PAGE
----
Tutorial for Virtual Laboratory on

Solubility Curves

This tutorial has three parts.The first deals with tips for solving the assignment and would be applicable to this experiment if it was run in either a real or virtual environment.The second deals with tips on running the Virtual Laboratory.The third deals with correlating experiment 2B which you will run this week with this virtual assignment.

 

Part 1; Tips for Running the Experiment:

 

OK, you have no instructions.So you have to think your way through this.A good place to start is to ask two questions.What is it that I know?What is it that I need to know?You know that your salt is one of the 5 unknowns, and you know how their solubility behaves as a function of the temperature.Look at the graphs, look at the scales, none of the 5 salts have the same behavior.What you need to know is which salt you got.Intrinsic to the nature of science is the possibility that there is more than one way to answer a question and you must keep this in mind.But your assignment says you must create a solubility curve for your unknown, so thatís a good way to go.

 

Now ask yourself, what are these plots of?Does that data represent a saturated, unsaturated or supersaturated solution?Think about the relationship between a dependent and an independent variable.Think of how you can design an experiment that elucidates this relationship.

 

Part 2; Tips on Operating the Virtual Lab:

 

First and foremost you need to familiarize yourself with the operation of the virtual lab.You should watch the video and other material available.The laboratory is "Windows intuitive" and amenable to drag and drop actions.This part of the tutorial will go over both specific ways to perform a procedure in the virtual lab, and some strategies for using the virtual lab.

 

You need to express solubility in units of gsalt/100g water.You can start with any quantity of water and calculate this value, or you can simply use 100 g water. You are not constrained to follow the procedures in Experiment 2B, in fact, for multiple unknowns they will not work.

 

When you transfer solutions (transfer option of the tools menu) you can use "precise" transfer where you type in the exact value or "realistic" transfer which takes more time and introduces error.That is, you can transfer solution to a buret and "realistically" transfer it, or you can simply "pour" from the reagent container a "precise" quantity. Once again, you are not constrained to follow procedures you would need to use in the real lab.

 

You need to be able to observe if any solid precipitate forms at a given temperature and this can be done by setting the "species viewer" to solid which allows you to precisely read its mass.As you heat or cool this solution its solubility changes and a solid will either disappear or appear as you cross the solubility curve.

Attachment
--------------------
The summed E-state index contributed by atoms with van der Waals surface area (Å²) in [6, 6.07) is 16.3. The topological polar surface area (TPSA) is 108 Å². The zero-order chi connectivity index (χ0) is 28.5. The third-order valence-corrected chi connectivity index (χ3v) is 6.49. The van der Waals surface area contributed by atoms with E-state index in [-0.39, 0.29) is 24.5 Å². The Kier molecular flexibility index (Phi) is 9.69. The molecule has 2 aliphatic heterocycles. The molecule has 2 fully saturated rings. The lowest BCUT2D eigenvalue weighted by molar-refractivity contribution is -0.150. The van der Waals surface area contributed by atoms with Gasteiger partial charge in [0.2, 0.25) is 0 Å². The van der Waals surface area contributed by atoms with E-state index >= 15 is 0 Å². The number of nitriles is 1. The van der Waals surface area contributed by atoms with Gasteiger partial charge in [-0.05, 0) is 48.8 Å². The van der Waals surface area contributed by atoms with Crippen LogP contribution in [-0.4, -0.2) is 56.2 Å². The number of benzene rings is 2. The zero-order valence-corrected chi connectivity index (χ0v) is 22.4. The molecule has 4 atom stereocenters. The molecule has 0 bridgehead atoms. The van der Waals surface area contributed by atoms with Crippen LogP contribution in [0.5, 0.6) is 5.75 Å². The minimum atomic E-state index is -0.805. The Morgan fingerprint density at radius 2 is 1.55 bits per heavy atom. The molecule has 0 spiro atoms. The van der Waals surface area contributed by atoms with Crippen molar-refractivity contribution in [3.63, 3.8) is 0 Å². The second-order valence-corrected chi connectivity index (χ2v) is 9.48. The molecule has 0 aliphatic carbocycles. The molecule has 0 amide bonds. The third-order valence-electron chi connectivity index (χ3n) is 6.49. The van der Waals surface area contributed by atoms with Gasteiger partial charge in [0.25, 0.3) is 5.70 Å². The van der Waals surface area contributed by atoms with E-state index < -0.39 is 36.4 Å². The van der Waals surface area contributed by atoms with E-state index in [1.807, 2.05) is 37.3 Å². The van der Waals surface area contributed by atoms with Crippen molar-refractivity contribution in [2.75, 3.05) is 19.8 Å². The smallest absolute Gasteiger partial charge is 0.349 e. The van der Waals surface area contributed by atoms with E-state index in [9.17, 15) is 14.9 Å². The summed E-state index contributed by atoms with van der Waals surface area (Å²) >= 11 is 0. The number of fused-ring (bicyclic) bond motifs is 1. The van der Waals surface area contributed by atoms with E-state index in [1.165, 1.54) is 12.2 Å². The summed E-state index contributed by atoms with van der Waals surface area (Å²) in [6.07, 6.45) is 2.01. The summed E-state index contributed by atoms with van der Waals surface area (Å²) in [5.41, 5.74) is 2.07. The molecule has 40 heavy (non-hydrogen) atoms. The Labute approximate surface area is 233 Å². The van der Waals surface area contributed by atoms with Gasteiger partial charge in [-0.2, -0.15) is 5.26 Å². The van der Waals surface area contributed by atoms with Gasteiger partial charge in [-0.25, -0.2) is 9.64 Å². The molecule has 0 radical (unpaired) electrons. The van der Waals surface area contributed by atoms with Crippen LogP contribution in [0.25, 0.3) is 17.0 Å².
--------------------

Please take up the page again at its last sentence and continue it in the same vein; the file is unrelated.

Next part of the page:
The virtual lab operates at an ambient temperature of 25oC.This means that if your solution is above that temperature, it will cool to it, and if it is below that temperature, it will warm to it.There are two ways you can change the temperature of a solution.First, by dragging the Bunsen burner over it you can heat it.Second, by right clicking on the solution icon and then choosing "thermal properties" you can heat or cool it.Note, the second way is the only way you can cool it below 25oC and the second was has the option to thermally isolate the system.That means if you click "isolate from surroundings" the system will stay at the temperature.

 

Part 3; Comparison of the Virtual Experiment to the Real Experiment:

 

There are some fundamental differences between the virtual lab and the real lab and these should be taken into account when designing an experiment.These differences can also give you a better understanding of the variables influencing a real experiment.For example, in the virtual lab you can add precise quantities of reagents and instantly heat or cool the system.You can not have refluxing or create a supersaturated solution.In the real lab you heated the solution up and cooled it down as this was easier than reheating between each value.Since the solubility increased as the temperature was raised you diluted the solution by adding water as it cooled.In the virtual lab you do not need to operate this way, in fact, you do not want to operate this way as it makes the calculations more complicated.In the virtual lab you can start over with any temperature and ratio of solute to solvent by clicking the mouse a few times.In the real lab you would have to reheat your water bath, re-measure your reagents and it would take a long time to get to any exact point on the solubility curve.

 

As this is your first Virtual prelab or postlab of the semester it is suggested you do not wait until the last minute and take advantage of the department computing lab in SCLB 263.The attendant should be able to assist you with running the lab and you are welcome to drop by Dr. Belford's office (SCLB 277) if you need assistance running the lab.The "learning curve' with the virtual lab is substantially less than that with Excel but you need to quickly master it.Do not procrastinate until the last moment.